After graduating college, Alisha Pegan really wanted to understand how sustainability initiatives were being pushed in city government. Who were making decisions and why did progress feel so slow? She joined the City of Boston’s Environment Department last September working on energy efficiency and climate resiliency, while also observing bottlenecks and leverage points within local government. She is now completing district scale studies, gathering resources to change zoning, supporting extreme temperature planning, collaborating with other departments on developing resiliency guidelines, and planning the future of the Climate Leaders program. Most things are in development, and few are completed. Alisha identified six potential bottlenecks.

First, people’s attention. When Bostonians are concerned and eager about a certain topic, e.g. coastal flooding during the winter, then there is more media attention on the department’s work. Leaders and employees in the department are more prone to respond with an action.
Second, grant cycles. A majority of the City’s initiatives are grant funding by the State or foundations. So, a lot of projects will complete a deliverable after a year.
Third, lack of in-house expertise. There are certain things City employees do not have in-depth knowledge on, e.g. engineering specifications for a raised road. Gathering that knowledge can slow down an action. Finding and hiring an expert is a 2-5 month process.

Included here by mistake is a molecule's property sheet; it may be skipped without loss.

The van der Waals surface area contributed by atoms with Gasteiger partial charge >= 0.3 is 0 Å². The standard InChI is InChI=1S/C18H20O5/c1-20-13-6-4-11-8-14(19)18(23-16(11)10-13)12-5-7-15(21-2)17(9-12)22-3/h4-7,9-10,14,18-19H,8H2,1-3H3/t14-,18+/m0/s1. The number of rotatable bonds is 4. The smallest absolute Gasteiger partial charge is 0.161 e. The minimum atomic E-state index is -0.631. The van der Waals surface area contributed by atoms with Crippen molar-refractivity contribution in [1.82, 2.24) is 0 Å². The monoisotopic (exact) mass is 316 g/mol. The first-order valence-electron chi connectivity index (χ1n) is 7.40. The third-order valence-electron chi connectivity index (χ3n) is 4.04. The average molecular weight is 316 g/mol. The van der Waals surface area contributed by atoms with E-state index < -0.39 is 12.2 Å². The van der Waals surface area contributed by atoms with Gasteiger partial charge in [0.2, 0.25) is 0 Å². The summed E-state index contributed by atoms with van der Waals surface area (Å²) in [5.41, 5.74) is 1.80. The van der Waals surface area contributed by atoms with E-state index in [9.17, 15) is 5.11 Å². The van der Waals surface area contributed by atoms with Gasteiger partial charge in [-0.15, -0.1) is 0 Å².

Fourth, divergent timetables. Most action items called out in the Climate Ready Boston report require collaboration with other agencies. Every agency has different projects and timelines, which can make it harder to coordinate.
Fifth, political turnover. When a mayor leaves, most of his/her chiefs and commissioners (the leadership) also leave. This destabilizes the department’s groove, and getting it back takes several months.
Sixth, the web of approval. In this system, any major action will need the approval of citizens, state agencies, foundations, businesses, partner agencies, the Mayor, department heads, and coworkers to convince.
Alisha highlighted that there is not a clear set of guidelines on how to be resilient. Figuring it out and doing it equitably takes time.
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